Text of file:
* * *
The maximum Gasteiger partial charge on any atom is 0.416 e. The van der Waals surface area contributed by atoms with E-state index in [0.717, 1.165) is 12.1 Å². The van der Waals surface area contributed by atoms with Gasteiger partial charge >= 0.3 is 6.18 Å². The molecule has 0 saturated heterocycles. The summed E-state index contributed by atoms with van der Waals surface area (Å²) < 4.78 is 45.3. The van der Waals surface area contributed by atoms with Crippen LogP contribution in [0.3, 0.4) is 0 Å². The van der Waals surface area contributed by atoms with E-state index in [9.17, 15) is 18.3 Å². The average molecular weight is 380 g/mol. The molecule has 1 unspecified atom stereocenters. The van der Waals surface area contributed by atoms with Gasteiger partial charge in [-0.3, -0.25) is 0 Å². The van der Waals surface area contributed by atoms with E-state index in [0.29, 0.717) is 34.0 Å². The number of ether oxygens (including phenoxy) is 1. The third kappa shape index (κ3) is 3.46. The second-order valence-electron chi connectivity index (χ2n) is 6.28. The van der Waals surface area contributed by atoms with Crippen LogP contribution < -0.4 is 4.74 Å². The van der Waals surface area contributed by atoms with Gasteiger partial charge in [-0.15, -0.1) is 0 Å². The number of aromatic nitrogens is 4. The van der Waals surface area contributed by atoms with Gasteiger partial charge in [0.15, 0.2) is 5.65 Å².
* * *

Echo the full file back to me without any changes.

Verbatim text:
The maximum Gasteiger partial charge on any atom is 0.416 e. The van der Waals surface area contributed by atoms with E-state index in [0.717, 1.165) is 12.1 Å². The van der Waals surface area contributed by atoms with Gasteiger partial charge >= 0.3 is 6.18 Å². The molecule has 0 saturated heterocycles. The summed E-state index contributed by atoms with van der Waals surface area (Å²) < 4.78 is 45.3. The van der Waals surface area contributed by atoms with Crippen LogP contribution in [0.3, 0.4) is 0 Å². The van der Waals surface area contributed by atoms with E-state index in [9.17, 15) is 18.3 Å². The average molecular weight is 380 g/mol. The molecule has 1 unspecified atom stereocenters. The van der Waals surface area contributed by atoms with Gasteiger partial charge in [-0.3, -0.25) is 0 Å². The van der Waals surface area contributed by atoms with E-state index in [0.29, 0.717) is 34.0 Å². The number of ether oxygens (including phenoxy) is 1. The third kappa shape index (κ3) is 3.46. The second-order valence-electron chi connectivity index (χ2n) is 6.28. The van der Waals surface area contributed by atoms with Crippen LogP contribution < -0.4 is 4.74 Å². The van der Waals surface area contributed by atoms with Gasteiger partial charge in [-0.15, -0.1) is 0 Å². The number of aromatic nitrogens is 4. The van der Waals surface area contributed by atoms with Gasteiger partial charge in [0.15, 0.2) is 5.65 Å².